The National Strategy for Prevention of Infections in the Health Service and Antibiotic Resistance (2008-2012) in Norway includes a call to strengthen infection control in daycare. In this systematic review we have summarized and considered primary studies on the effect of infection control interventions in kindergartens. Enhanced infection control in daycare and schools is an initiative to improve children’s and adolescents’ health, reduce absenteeism and use of antibiotics. Knowledge about effective infection control interventions is indispensable for infection control initiatives in kindergartens and similar institutions.
Our main goal was to conduct a systematic review to answer the following question: What is the effectiveness of hand hygiene interventions, training and/or physical initiatives in kindergartens?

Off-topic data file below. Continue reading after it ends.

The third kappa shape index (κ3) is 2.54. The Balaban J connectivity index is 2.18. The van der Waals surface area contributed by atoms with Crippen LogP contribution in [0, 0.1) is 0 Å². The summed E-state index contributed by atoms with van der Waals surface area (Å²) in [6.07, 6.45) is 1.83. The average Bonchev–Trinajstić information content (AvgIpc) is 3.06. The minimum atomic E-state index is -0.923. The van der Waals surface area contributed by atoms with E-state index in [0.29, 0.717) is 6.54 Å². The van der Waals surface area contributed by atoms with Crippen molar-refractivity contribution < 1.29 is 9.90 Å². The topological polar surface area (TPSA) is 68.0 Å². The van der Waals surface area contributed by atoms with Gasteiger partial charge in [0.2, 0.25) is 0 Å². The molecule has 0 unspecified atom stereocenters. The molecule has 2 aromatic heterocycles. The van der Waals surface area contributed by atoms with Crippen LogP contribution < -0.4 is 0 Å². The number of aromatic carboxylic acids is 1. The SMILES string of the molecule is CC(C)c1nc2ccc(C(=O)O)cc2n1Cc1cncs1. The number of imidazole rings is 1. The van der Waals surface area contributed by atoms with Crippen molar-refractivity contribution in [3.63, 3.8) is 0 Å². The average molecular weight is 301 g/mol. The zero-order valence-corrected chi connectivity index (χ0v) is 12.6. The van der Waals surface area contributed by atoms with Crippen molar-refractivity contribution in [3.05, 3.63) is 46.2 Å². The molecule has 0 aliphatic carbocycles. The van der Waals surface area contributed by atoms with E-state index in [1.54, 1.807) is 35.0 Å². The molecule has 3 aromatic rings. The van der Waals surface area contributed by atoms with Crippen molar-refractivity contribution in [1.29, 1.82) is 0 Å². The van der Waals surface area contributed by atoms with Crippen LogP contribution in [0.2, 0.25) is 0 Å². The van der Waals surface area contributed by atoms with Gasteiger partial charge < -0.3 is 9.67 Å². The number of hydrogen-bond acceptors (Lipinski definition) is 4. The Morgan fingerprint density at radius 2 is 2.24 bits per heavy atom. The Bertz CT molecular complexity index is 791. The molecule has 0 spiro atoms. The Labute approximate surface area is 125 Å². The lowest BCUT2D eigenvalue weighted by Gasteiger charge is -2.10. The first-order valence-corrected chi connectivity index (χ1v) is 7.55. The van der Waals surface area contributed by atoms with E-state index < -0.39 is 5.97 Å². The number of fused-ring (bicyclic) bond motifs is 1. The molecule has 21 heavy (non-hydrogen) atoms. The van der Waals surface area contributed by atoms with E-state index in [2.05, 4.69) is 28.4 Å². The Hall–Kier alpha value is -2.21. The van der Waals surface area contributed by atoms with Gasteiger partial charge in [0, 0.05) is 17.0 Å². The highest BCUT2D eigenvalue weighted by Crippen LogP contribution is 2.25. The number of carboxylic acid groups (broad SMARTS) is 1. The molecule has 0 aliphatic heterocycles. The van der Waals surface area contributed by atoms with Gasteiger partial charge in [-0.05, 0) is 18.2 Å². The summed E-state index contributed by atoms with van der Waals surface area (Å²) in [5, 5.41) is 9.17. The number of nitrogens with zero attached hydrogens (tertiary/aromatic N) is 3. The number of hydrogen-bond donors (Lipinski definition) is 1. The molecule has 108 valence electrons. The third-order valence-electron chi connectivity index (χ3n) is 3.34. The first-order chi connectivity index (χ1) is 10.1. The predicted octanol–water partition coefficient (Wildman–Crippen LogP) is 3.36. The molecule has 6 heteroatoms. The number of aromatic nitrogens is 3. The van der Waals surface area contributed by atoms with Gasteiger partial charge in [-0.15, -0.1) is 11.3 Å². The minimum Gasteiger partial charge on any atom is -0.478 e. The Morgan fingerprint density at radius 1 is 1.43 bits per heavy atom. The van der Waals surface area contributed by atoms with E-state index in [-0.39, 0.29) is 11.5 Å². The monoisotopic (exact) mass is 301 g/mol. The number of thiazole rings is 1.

We searched the following databases: Ovid MEDLINE(R), PubMed ahead of print,
Embase, Cochrane Central Register of Controlled Trials (Central), ISI Web of Science, Cinahl. The search was completed in October 2014. We applied no language restrictions.
Two reviewers independently read all titles and abstracts. They selected all relevant publications for full text examination based on the following inclusion criteria:
Children and staff in kindergartens, parents of kindergarteners.
Standard practice. No intervention. Other active intervention.
Health outcomes: Incidence of infections, secondary disease such as asthma. Use of antibiotics; occurrence of antibiotic resistance. Adverse events related to the intervention. Sickness (related to infection) for children, staff and parents. Costs of absenteeism, costs of the intervention, other costs. Use of health services.
Randomized controlled trials (RCT), non-randomized controlled trials, controlled before-after studies (CBA) with measurements before/ after the intervention in both groups, interrupted time series (ITS) with a minimum of three measurements before/after the intervention.